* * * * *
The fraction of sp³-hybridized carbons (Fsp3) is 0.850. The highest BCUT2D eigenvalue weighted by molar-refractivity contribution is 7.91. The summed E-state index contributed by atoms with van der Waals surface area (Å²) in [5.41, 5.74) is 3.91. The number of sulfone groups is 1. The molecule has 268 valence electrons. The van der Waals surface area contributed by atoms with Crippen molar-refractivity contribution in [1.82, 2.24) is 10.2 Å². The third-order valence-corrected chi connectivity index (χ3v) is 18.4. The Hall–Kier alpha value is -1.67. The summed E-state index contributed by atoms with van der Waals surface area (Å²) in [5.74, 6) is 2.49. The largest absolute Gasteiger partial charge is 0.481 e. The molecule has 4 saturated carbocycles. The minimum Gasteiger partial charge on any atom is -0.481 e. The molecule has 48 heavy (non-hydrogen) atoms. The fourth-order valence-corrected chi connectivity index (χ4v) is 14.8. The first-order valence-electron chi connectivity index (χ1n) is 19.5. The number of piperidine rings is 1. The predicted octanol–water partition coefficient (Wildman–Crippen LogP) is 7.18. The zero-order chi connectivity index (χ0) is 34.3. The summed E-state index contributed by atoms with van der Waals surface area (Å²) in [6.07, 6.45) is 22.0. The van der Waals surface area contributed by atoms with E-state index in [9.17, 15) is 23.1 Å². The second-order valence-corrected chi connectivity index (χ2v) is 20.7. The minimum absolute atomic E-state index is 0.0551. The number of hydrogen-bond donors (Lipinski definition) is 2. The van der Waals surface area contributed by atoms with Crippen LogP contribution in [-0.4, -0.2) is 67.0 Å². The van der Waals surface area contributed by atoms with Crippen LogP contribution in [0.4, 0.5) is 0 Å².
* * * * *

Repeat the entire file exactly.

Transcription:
The fraction of sp³-hybridized carbons (Fsp3) is 0.850. The highest BCUT2D eigenvalue weighted by molar-refractivity contribution is 7.91. The summed E-state index contributed by atoms with van der Waals surface area (Å²) in [5.41, 5.74) is 3.91. The number of sulfone groups is 1. The molecule has 268 valence electrons. The van der Waals surface area contributed by atoms with Crippen molar-refractivity contribution in [1.82, 2.24) is 10.2 Å². The third-order valence-corrected chi connectivity index (χ3v) is 18.4. The Hall–Kier alpha value is -1.67. The summed E-state index contributed by atoms with van der Waals surface area (Å²) in [5.74, 6) is 2.49. The largest absolute Gasteiger partial charge is 0.481 e. The molecule has 4 saturated carbocycles. The minimum Gasteiger partial charge on any atom is -0.481 e. The molecule has 48 heavy (non-hydrogen) atoms. The fourth-order valence-corrected chi connectivity index (χ4v) is 14.8. The first-order valence-electron chi connectivity index (χ1n) is 19.5. The number of piperidine rings is 1. The predicted octanol–water partition coefficient (Wildman–Crippen LogP) is 7.18. The zero-order chi connectivity index (χ0) is 34.3. The summed E-state index contributed by atoms with van der Waals surface area (Å²) in [6.07, 6.45) is 22.0. The van der Waals surface area contributed by atoms with E-state index in [9.17, 15) is 23.1 Å². The second-order valence-corrected chi connectivity index (χ2v) is 20.7. The minimum absolute atomic E-state index is 0.0551. The number of hydrogen-bond donors (Lipinski definition) is 2. The van der Waals surface area contributed by atoms with Crippen LogP contribution in [-0.4, -0.2) is 67.0 Å². The van der Waals surface area contributed by atoms with Crippen LogP contribution in [0.4, 0.5) is 0 Å².